Things to do around Ann Arbor this week: see Ellie Goulding, Cyndi Lauper, ‘Station Eleven’ author and more

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Cyndi Lauper will play a concert at the Michigan Theater on Saturday night!

Ellie Goulding at EMU. Enjoy catchy electronic pop (with elements of dance music and ambient synth-pop) by this young British singer-songwriter who first gained attention with her 2010 hit singles “Starry Eyed” and “Guns & Horses.” She has a new best-selling CD, “Delirium.” Opening acts are Bebe Rexha, an Albanian American electropop singer-songwriter who co-wrote Eminem’s 2013 hit “Monster,” and Years & Years, a London (UK) synthpop trio. Monday at 7 p.m. at EMU Convocation Center, 799 N. Hewitt (north off Washtenaw) in Ypsilanti. Tickets $35-$59.50, available in advance at Ticketmaster.com and (800) 745-3000.

For Pete’s Sake: A Pete Seeger Birthday Tribute and Memorial at The Ark. This celebration of the late folk legend features in-the-round performances, with lots of sing-alongs and between-song stories. The all-star lineup of area singer-songwriters includes Chris Buhalis, Judy Banker, Billy King, Paul Tinkerhess, Matt Watroba, Annie & Rod Capps, and Gemini, an acoustic quartet now that twin brothers Laszlo and Sandor Slomovits have been joined by San’s daughter Emily and bassist Jacob Warren. A benefit for the Ark. Wednesday at 8 p.m. at 316 S. Main in Ann Arbor. Tickets cost $15, available in advance at mutotix.com, theark.org, and 734-763-TKTS.

See “Station Eleven” author Emily St. John Mandel at WCC. Check out this reading by bestselling NYC-based writer whose 2014 novel, “Station Eleven,” was chosen as the 2015-16 Great Michigan Read (and it’s one of my favorite novels of recent years). Set in the aftermath of a future flu epidemic, the novel tells the story of a Hollywood star, his would-be savior, and a nomadic group of actors roaming the scattered outposts of the Great Lakes region. Wednesday at 7 p.m. at WCC’s Morris Lawrence Bldg., in Towsley Auditorium, 4800 E. Huron River Dr. in Ann Arbor. Free. Continue reading

Things to do around Ann Arbor this week: Water Hill Music Festival, ‘Purple Rain’ and more

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A special screening of Prince’s film, “Purple Rain,” has been scheduled at Ann Arbor’s Michigan Theater on Saturday.

Several theater productions continue this week, including the world premiere of Matt Letscher’s “Gaps in the Fossil Record” at Chelsea’s Purple Rose Theatre, and the new, original musical “Irrational” at Ann Arbor’s Theatre Nova (housed at The Yellow Barn on Huron St.). At Dexter’s Encore Theatre, “Always … Patsy Cline” continues, and at Huron High, “Drop Dead” finishes its run this weekend. For more entertainment options, read on!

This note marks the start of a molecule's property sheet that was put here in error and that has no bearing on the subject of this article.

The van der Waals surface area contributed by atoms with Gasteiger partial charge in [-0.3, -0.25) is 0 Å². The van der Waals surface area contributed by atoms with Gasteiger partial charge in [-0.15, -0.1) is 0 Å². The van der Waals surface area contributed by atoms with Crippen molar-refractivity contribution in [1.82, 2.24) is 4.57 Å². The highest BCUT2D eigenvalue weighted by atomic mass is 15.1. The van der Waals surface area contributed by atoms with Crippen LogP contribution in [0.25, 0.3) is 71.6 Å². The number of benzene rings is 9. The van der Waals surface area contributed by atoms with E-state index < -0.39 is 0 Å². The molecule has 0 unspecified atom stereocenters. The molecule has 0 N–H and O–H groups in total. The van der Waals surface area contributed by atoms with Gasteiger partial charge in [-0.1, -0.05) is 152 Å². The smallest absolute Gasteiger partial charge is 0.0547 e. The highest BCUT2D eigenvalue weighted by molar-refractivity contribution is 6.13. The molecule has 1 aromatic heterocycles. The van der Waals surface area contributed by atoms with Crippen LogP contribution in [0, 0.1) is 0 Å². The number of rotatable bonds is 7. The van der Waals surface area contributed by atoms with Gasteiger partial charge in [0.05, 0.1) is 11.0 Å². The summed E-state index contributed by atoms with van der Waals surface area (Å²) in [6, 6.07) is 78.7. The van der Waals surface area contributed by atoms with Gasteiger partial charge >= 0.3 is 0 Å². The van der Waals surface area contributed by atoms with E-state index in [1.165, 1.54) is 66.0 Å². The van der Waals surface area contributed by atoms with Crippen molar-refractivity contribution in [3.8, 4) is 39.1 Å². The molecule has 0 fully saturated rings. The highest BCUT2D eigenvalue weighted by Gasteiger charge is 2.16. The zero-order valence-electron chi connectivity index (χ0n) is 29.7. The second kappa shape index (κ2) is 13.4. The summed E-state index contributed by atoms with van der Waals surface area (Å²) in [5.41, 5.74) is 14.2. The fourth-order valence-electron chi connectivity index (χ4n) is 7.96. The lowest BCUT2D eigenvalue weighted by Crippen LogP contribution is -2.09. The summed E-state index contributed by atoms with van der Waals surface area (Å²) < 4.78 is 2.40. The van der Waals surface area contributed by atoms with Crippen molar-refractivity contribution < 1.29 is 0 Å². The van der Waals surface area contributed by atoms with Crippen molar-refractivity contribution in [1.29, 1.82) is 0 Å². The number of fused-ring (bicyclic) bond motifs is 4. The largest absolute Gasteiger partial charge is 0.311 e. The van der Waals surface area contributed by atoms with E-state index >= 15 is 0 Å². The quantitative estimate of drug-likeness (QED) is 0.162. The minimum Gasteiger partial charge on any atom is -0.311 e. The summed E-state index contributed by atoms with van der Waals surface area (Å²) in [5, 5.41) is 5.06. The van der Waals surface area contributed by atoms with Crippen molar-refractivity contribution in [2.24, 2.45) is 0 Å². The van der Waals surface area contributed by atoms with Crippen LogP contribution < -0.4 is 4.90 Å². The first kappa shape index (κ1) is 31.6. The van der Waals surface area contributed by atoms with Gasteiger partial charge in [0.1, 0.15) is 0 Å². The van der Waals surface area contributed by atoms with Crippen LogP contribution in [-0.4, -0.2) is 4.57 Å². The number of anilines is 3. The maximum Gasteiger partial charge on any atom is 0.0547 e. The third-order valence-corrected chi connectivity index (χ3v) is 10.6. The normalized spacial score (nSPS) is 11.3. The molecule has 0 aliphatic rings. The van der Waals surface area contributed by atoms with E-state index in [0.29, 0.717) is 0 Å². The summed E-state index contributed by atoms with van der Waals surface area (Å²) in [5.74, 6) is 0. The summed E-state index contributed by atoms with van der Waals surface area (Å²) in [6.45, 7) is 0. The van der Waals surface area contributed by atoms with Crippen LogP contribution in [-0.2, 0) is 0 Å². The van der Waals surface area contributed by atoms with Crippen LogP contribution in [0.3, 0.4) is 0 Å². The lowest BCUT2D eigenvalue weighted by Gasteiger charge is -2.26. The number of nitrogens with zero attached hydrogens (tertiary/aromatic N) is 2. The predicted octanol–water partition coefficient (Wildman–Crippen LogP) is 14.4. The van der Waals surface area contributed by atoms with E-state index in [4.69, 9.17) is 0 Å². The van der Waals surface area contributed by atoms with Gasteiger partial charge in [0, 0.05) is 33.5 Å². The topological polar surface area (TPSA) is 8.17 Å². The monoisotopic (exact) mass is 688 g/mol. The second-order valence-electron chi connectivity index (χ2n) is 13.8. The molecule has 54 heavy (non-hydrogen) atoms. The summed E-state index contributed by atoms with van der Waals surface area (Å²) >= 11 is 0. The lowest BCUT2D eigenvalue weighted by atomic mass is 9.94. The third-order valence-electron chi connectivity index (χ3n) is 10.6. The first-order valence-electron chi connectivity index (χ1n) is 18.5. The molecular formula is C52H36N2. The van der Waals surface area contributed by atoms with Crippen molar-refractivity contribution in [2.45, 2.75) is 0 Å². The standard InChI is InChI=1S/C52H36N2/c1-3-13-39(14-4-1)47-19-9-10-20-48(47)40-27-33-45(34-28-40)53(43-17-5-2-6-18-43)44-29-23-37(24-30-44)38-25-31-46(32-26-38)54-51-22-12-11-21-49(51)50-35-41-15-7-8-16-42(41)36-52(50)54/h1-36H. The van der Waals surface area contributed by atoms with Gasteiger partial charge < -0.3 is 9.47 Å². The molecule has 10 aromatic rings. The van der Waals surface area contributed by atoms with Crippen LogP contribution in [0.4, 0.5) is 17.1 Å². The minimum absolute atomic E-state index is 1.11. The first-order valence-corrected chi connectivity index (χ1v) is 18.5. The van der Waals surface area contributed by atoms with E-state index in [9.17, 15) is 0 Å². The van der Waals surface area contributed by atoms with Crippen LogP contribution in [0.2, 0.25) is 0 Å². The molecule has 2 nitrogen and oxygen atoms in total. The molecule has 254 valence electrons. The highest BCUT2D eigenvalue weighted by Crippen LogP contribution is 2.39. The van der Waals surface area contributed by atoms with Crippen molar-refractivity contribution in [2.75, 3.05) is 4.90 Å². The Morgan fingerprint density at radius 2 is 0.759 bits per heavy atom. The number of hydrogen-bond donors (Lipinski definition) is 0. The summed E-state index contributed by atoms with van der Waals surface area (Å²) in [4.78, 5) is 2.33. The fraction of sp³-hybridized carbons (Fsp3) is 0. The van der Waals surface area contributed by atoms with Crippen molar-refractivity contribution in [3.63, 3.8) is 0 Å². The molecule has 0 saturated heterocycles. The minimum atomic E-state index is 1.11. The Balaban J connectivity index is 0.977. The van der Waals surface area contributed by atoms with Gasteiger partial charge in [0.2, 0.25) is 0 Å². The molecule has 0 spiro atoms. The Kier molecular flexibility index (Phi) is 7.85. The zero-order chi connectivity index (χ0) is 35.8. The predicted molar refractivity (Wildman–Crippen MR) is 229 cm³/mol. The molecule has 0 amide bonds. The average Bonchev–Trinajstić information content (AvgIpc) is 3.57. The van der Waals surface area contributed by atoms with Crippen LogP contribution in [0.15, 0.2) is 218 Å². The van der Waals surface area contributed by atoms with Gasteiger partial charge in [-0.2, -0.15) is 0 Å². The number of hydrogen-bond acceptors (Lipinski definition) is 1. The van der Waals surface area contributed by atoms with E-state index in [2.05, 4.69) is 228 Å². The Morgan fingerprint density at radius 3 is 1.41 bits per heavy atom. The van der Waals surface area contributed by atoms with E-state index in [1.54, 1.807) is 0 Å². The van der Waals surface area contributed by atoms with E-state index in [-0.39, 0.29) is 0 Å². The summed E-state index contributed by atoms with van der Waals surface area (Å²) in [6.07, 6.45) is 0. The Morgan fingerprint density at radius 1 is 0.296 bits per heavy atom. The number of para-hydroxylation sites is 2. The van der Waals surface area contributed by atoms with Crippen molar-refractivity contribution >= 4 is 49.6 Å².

“Rock of Ages” at Pioneer High School Theater Guild. Will Branner directs students in Christopher D’Arienzo and Ethan Popp’s Broadway musical comedy, set in L.A. in the 1980s, about an aspiring rocker who encounters friendship, deception, and love on his road to stardom. The score is comprised of iconic ’80s songs, such as “Hit Me with Your Best Shot,” “We’re Not Gonna Take It,” “The Final Countdown,” and other songs by Journey, Poison, Styx, and Bon Jovi. Friday and Saturday at 7:30 p.m. (through May 7, 2016) at PHS Schreiber Auditorium, 601 W. Stadium in Ann Arbor. Tickets cost $15 (seniors age 65 & over and students, $10), available in advance at showtix4u.com.

Ark highlights. Heywood Banks is the stage name of Howell native Stuart Mitchell, a very animated comedian known for his silly musical spoofs, goofy prop humor, and sight gags. Since adopting the nerdy, quietly psychotic Banks persona in the mid-80s, he has risen from a regional favorite to a national star. Friday at 8 p.m. at The Ark; tickets are $25.

On Saturday night, you can check out The Ben Daniels Band. You’ll hear artful, dynamic rock and roll by this Chelsea quintet, led by singer-songwriter and guitarist Daniels, whose influences range from Robert Johnson to Dylan to Jack White. Saturday at 8 p.m.; tickets cost $15.

Both shows happens at The Ark, 316 S. Main in Ann Arbor, and show tickets are available in advance at mutotix.comtheark.org, or 734-763-TKTS. Continue reading

Things to do around Ann Arbor this week: FoolMoon & Festifools, Hash Bash, Ani DiFranco and more

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Mark Tucker, founder of FestiFools, will bring his students’ (and community artists’) giant puppets back to Ann Arbor’s downtown streets on Sunday for a parade. (Photo by Myra Klarman)

Lucinda Williams, Ani DiFranco and more, presented by The Ark. The Monday and Tuesday night Williams shows at The Ark are sold out – sorry to be the bearer of bad news – but 50 year old Ann Arbor folk venue has lots of other great artists on offer this week, including Wednesday’s 8 p.m. Brad Phillips Family Benefit show, featuring “The Voice” finalist Joshua Davis, Brian Vander Ark, Millish, and May Erlewine and Seth Bernard (tickets cost $25). The always-popular RFD Boys on Friday at 8 p.m. (tickets $11); and Ani DiFranco at the Michigan Theater, 603 E. Liberty St., on Saturday at 8 p.m. (tickets $30-$55). The Oh Hellos will play The Ark on Sunday night, but that, like the Williams shows, are already sold out. (Always have to keep your eye on that Ark calendar, folks!) The Ark’s located at 316 S. Main St. in Ann Arbor. To order tickets for shows, visit mutotix.com, theark.org, or call 734-763-TKTS.